California Department of Pesticide Regulation NEWS FOR IMMEDIATE

California Department of Pesticide Regulation NEWS FOR IMMEDIATE
RELEASE December 17, 2008 (8-15)
Media Contact: Lea Brooks 916.445.3974 or
SACRAMENTO - Today the Department of Pesticide Regulation reported that
pesticide use declined in California for a second consecutive year in 2007.
Approximately 172 million pounds of pesticides were applied statewide, a
decrease of nearly 16 million pounds - or 8.4 percent— from 2006.
Production agricultural use dropped by more than 11 million pounds, as did
almost every other category. Reports are mandatory for agricultural and pest
control business applications, while most home, industrial and institutional uses
are exempt.
“While pesticide use varies year to year based on weather conditions,
economics, types of crops, acreage planted and other variable factors, the
reduction in 2007 reflects the Department of Pesticide’s efforts to promote pest
control through a combination of techniques that pose the lowest risk to public
health and the environment,” said DPR Director Mary-Ann Warmerdam. “I am
especially encouraged to see an across-the-board drop in categories of
pesticides with the greatest regulatory concern.”
Warmerdam referred to pesticides that have been identified as potential or
known carcinogens, reproductive toxins, ground water contaminants, toxic air
contaminants and chemicals that disrupt nerve function. All of these high-toxicity
categories declined in 2007 as measured both in pounds applied and acreage
DPR analysts noted that dry spring weather conditions in 2007 appear to have
been a factor in reducing disease and weed levels and thus the need for
pesticides compared with 2006, according to a DPR analysis of major crop
applications prepared as part of the summary use data. Insect populations were
generally lower in 2007 as well.
In addition to weather conditions, analysts attributed the drop in pesticide use to
farmers continuing to do a better job of minimizing pesticide use when possible
and shifting to newer products that are less toxic to people and the environment.
No rankings changed from 2006 to 2007 among the top five counties in order of
most pesticide pounds applied. Fresno was first, followed by Kern, Tulare, San
Joaquin and Madera. All are major producers of agricultural products.
Other details from DPR’s 2007 pesticide report compares 2006 and 2007 data:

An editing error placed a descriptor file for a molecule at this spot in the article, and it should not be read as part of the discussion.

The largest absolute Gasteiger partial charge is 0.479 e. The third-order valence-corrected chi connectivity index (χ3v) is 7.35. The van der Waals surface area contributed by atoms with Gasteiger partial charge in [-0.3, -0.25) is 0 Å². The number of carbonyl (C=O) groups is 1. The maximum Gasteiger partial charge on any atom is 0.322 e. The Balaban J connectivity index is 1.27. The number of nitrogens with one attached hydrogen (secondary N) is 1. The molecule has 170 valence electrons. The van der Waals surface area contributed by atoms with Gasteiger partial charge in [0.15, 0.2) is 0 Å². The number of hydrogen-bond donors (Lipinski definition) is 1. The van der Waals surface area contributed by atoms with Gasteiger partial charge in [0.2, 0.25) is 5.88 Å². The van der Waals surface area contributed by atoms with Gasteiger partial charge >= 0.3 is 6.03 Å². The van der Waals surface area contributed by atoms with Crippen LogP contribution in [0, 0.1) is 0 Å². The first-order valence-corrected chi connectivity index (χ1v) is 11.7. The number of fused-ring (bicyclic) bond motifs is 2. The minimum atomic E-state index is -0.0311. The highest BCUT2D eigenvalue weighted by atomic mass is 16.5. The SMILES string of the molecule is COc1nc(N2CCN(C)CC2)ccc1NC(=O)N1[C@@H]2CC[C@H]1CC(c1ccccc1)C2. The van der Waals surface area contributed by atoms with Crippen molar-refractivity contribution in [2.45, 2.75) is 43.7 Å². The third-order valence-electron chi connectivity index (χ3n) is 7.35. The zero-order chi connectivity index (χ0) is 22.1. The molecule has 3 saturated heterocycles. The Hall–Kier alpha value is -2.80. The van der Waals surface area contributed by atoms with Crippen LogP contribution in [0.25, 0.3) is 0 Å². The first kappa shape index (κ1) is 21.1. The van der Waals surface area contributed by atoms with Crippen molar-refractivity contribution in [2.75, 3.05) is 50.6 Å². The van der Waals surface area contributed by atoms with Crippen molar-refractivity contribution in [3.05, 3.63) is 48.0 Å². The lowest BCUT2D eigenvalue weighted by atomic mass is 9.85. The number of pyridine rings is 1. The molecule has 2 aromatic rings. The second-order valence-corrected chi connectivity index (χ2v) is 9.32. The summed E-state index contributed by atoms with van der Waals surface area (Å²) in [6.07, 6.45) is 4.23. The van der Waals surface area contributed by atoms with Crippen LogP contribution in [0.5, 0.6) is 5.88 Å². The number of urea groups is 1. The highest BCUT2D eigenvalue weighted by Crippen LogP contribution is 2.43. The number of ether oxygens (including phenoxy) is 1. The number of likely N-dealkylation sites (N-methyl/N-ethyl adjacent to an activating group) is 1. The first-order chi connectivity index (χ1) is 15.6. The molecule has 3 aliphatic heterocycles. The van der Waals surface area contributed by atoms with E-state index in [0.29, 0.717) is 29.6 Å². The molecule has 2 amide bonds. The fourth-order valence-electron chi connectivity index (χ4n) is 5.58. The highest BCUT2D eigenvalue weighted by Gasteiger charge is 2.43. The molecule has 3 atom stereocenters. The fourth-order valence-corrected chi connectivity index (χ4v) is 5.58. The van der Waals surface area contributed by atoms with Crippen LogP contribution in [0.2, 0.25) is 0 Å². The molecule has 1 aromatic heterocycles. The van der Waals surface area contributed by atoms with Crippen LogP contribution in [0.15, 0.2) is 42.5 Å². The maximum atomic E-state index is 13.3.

Use of organophosphate and carbamate pesticides—most of which are
older compounds of high regulatory concern because of their toxicity and
detection in surface water - continued to decline. In 2007, they declined by
1.1 million pounds and 756,000 acres treated, or 16 percent and 13
percent, respectively. For example, use of diazinonp, an organophosphate
insecticide that is mostly used on lettuce, almonds, broccoli and prunes,
has been decreasing for years.
Use of chemicals classified as reproductive toxins declined by 1.9 million
pounds and 130,000 acres treated, or 10 percent and 7 percent,
respectively. These chemicals are used on a variety crops.
Use of chemicals classified as probable or known carcinogens declined by
2.7 million pounds and 547,000 acres treated, or 10 percent and 15
percent respectively. These chemicals are used on a variety crops.
Use of chemicals classified as toxic air contaminants declined by 2.5
million pounds and 452,000 acres treated, or 6.3 percent and 12 percent,
respectively. These chemicals are used on a variety crops.
Use of chemicals classified as ground water contaminants declined by
303,000 pounds and 275,000 acres treated, or 16 percent and 18 percent,
respectively. These chemicals ar e used on a variety crops.
Use of fumigants decreased by 294,000 pounds, or .8 percent, but acres
treated increased by 1,235 acres, or .3 percent. Fumigants are gaseous
pesticides that farmers use before planting to control disease, weeds and
pests in the soil and mostly are used on strawberry, carrot and processing
tomato fields and for structural pest control.
Use of oil pesticides declined by 4.3 million pounds, or 13 percent, but
increased by 118,000 acres treated, or 3.7 percent. Most oils serve as an
alternative to high-toxicity pesticides.
DPR has the most extensive pesticide use reporting system in the United States
and supports one of the most comprehensive pesticide regulatory programs in
the world. Use data support a variety of regulatory efforts, including compliance
efforts for clean air and water laws, estimating dietary risks, protecting workers in
the field, preserving endangered species, assisting product registration and
review and helping local pesticide law enforcement.
One of six departments and boards within the California Environmental
Protection Agency, DPR regulates the sale and use of pesticides to protect
people and the environment.